Henry Brodkin, MD
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Brodkin H.; Economic Analysis of Influenza Vaccination and Treatment. Ann Intern Med. 2003;138:607. doi: 10.7326/0003-4819-138-7-200304010-00022
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Published: Ann Intern Med. 2003;138(7):607.
TO THE EDITOR:
In their investigation of the economics of influenza treatment, Lee and colleagues (1) neglected to examine several associated costs that, when added, change the conclusions of their article. A policy of using anti-influenza drugs will increase the visits of people with any respiratory infection, who will want to know whether they have a treatable condition. These people would previously have used home treatment for what they had correctly concluded was a “cold.” Most of these visits will be made during working hours. Some patients will receive incorrect diagnoses, be made ill by the treatment, and again miss work. All will incur the costs of the visit plus diagnostic testing. Adding the costs of the increase in visits reverses Lee and colleagues' conclusions definitively and highlights the near-uselessness of influenza drugs. The capacity of any physician's office to cope with the increased visits, testing, and side effects associated with Lee and colleagues' approach would certainly diminish that office's ability to care for its seriously ill patients. Compared with these increased costs and workload, the 0.5 workday saved is negligible to irrelevant.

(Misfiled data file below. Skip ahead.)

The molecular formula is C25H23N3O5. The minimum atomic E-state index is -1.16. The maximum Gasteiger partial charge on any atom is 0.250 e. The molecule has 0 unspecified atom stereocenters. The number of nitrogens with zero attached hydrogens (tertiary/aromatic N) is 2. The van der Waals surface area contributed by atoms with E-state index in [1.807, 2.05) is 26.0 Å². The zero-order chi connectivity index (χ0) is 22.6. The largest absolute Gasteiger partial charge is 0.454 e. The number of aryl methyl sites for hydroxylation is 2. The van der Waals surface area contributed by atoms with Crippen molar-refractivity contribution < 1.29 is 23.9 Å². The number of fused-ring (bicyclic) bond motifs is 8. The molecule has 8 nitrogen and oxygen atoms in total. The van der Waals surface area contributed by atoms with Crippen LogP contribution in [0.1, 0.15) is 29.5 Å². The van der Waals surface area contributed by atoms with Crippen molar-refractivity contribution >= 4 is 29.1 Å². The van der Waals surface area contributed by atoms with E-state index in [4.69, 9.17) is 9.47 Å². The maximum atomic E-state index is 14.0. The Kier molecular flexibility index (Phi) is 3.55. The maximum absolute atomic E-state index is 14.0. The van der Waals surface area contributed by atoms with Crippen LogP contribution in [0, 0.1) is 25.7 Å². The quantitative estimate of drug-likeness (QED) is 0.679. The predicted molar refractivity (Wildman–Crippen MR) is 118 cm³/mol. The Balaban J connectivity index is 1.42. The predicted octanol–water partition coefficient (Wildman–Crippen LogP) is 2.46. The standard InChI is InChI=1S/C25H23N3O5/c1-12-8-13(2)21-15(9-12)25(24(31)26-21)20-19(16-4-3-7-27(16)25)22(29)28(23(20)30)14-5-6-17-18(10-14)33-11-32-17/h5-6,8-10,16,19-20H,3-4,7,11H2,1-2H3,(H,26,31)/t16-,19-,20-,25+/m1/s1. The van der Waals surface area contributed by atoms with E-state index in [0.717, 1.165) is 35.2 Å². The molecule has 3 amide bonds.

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Print ISSN: 0003-4819 | Online ISSN: 1539-3704
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